Targeting of Ads and Content to specific people
This information is not simply thrown away. A large part of this is fed into sophisticated algorithms and machine learning models for analysis. What happens next really depends on who collects the metadata and what they want to learn – it can be used to analyze everything from an individual’s behavior to larger patterns and trends in society.
The most common face-to-face use cases are targeted advertising and personalized content offers. Have you ever found your social media feed on your phone loaded with ads about something you’re looking for? Have you ever clicked on something unusual on YouTube only to find that your suggestions have changed to include more results like the one you just clicked on? I mean algorithm at work, crunching the data and metadata associated with you to show results it “thinks” are likely to catch your eye and get you to click.
Using metadata to enhance user engagement has some unintended consequences. Most notably, it favors content that is emotionally extreme: either makes you feel really good or really bad—both of which are usually more stimulating than the actual content. That’s a big part of what makes mindlessly scrolling through social media so incredibly addictive.
This sometimes results in ads that people find quite invasive—there’s nothing like checking WebMD when you’re feeling under the weather, only to find your Facebook timeline loaded with ads for drugs that treat a laundry list of conditions that explain your symptoms.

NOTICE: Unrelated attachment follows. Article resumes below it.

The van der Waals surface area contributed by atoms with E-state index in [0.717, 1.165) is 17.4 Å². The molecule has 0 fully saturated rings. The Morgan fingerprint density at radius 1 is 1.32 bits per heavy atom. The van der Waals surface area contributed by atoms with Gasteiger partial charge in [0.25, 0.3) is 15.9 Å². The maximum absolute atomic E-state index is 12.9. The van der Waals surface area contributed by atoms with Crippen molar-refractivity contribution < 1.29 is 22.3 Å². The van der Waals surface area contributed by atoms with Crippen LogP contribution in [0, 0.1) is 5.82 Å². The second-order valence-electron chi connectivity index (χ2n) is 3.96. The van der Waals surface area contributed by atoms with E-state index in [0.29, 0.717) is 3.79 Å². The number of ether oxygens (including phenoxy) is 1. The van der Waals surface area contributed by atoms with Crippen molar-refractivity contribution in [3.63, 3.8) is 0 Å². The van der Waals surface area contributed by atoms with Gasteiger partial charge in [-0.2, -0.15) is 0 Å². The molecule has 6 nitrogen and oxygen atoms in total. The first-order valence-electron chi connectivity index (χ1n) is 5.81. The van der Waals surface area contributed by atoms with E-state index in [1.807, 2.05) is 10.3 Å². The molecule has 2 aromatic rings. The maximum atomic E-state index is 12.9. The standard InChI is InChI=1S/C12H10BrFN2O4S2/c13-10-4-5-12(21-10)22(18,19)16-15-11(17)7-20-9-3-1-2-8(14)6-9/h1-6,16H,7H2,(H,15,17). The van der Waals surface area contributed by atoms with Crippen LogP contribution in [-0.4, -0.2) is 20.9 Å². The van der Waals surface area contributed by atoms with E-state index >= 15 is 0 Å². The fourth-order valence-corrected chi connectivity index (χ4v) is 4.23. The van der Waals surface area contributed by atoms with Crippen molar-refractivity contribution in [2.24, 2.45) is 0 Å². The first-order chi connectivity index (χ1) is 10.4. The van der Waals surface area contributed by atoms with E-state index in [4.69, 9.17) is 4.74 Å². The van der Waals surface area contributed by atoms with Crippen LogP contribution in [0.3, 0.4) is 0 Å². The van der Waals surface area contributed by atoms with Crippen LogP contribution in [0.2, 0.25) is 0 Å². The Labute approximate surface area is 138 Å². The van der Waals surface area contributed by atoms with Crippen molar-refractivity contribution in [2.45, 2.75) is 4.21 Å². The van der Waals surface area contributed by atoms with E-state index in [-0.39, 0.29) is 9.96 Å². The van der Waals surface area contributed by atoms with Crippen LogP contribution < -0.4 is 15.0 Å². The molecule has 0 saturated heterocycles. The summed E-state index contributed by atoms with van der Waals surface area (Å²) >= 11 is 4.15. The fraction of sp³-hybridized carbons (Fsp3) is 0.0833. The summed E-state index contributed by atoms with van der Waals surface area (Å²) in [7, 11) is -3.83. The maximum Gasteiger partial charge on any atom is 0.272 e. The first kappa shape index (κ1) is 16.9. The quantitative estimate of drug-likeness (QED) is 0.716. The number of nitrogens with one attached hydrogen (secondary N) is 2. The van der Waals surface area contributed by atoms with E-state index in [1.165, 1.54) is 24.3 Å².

Note: Facebook has, among other things, promised to block some medical ads and has previously added additional restrictions on drug ads. We will see how these changes will play out in the future.
Of course, even if social media policies change and these things stop appearing on your social media feeds, that doesn’t negate the fact that the information is out there and usually available to the highest bidder. Historically, much of your sensitive information has been protected by law – for example, HIPAA in the US protects your medical information from being transferred or used except under very specific circumstances. However, many jurisdictions have such protections for information derived from your metadata, although this varies.
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Metadata Collected for Monitoring